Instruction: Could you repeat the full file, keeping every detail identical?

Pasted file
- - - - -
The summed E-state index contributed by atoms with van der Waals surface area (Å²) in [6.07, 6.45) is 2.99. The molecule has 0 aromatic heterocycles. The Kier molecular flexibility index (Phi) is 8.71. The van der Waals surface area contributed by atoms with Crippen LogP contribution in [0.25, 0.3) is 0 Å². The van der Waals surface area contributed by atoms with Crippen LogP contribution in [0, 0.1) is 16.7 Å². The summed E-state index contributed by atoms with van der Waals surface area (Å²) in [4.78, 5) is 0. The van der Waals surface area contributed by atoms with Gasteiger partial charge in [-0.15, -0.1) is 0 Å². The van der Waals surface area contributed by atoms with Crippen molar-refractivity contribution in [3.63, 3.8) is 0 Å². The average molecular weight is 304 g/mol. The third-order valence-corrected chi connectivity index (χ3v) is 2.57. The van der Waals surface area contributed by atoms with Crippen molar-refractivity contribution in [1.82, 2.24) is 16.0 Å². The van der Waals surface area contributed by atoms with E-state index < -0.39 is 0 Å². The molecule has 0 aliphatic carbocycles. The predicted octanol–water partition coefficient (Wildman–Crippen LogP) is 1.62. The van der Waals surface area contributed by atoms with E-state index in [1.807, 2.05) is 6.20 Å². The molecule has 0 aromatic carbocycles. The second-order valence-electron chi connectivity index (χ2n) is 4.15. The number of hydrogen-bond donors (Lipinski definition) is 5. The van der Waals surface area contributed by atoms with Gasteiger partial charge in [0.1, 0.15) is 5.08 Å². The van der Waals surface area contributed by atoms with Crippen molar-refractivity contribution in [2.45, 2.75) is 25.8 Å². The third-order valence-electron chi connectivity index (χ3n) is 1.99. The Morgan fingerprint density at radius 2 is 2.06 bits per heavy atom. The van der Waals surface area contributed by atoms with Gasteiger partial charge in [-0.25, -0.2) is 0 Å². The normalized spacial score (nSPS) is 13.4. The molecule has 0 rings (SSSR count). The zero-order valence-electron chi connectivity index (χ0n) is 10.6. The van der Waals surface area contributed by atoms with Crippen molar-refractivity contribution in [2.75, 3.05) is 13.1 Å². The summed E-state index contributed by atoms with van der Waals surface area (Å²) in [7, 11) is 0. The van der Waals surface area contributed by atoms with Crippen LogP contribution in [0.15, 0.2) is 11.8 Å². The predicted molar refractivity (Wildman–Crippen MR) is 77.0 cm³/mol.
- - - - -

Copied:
The summed E-state index contributed by atoms with van der Waals surface area (Å²) in [6.07, 6.45) is 2.99. The molecule has 0 aromatic heterocycles. The Kier molecular flexibility index (Phi) is 8.71. The van der Waals surface area contributed by atoms with Crippen LogP contribution in [0.25, 0.3) is 0 Å². The van der Waals surface area contributed by atoms with Crippen LogP contribution in [0, 0.1) is 16.7 Å². The summed E-state index contributed by atoms with van der Waals surface area (Å²) in [4.78, 5) is 0. The van der Waals surface area contributed by atoms with Gasteiger partial charge in [-0.15, -0.1) is 0 Å². The van der Waals surface area contributed by atoms with Crippen molar-refractivity contribution in [3.63, 3.8) is 0 Å². The average molecular weight is 304 g/mol. The third-order valence-corrected chi connectivity index (χ3v) is 2.57. The van der Waals surface area contributed by atoms with Crippen molar-refractivity contribution in [1.82, 2.24) is 16.0 Å². The van der Waals surface area contributed by atoms with E-state index < -0.39 is 0 Å². The molecule has 0 aliphatic carbocycles. The predicted octanol–water partition coefficient (Wildman–Crippen LogP) is 1.62. The van der Waals surface area contributed by atoms with E-state index in [1.807, 2.05) is 6.20 Å². The molecule has 0 aromatic carbocycles. The second-order valence-electron chi connectivity index (χ2n) is 4.15. The number of hydrogen-bond donors (Lipinski definition) is 5. The van der Waals surface area contributed by atoms with Gasteiger partial charge in [0.1, 0.15) is 5.08 Å². The van der Waals surface area contributed by atoms with Crippen molar-refractivity contribution in [2.45, 2.75) is 25.8 Å². The third-order valence-electron chi connectivity index (χ3n) is 1.99. The Morgan fingerprint density at radius 2 is 2.06 bits per heavy atom. The van der Waals surface area contributed by atoms with Gasteiger partial charge in [-0.25, -0.2) is 0 Å². The normalized spacial score (nSPS) is 13.4. The molecule has 0 rings (SSSR count). The zero-order valence-electron chi connectivity index (χ0n) is 10.6. The van der Waals surface area contributed by atoms with Crippen molar-refractivity contribution in [2.75, 3.05) is 13.1 Å². The summed E-state index contributed by atoms with van der Waals surface area (Å²) in [7, 11) is 0. The van der Waals surface area contributed by atoms with Crippen LogP contribution in [0.15, 0.2) is 11.8 Å². The predicted molar refractivity (Wildman–Crippen MR) is 77.0 cm³/mol.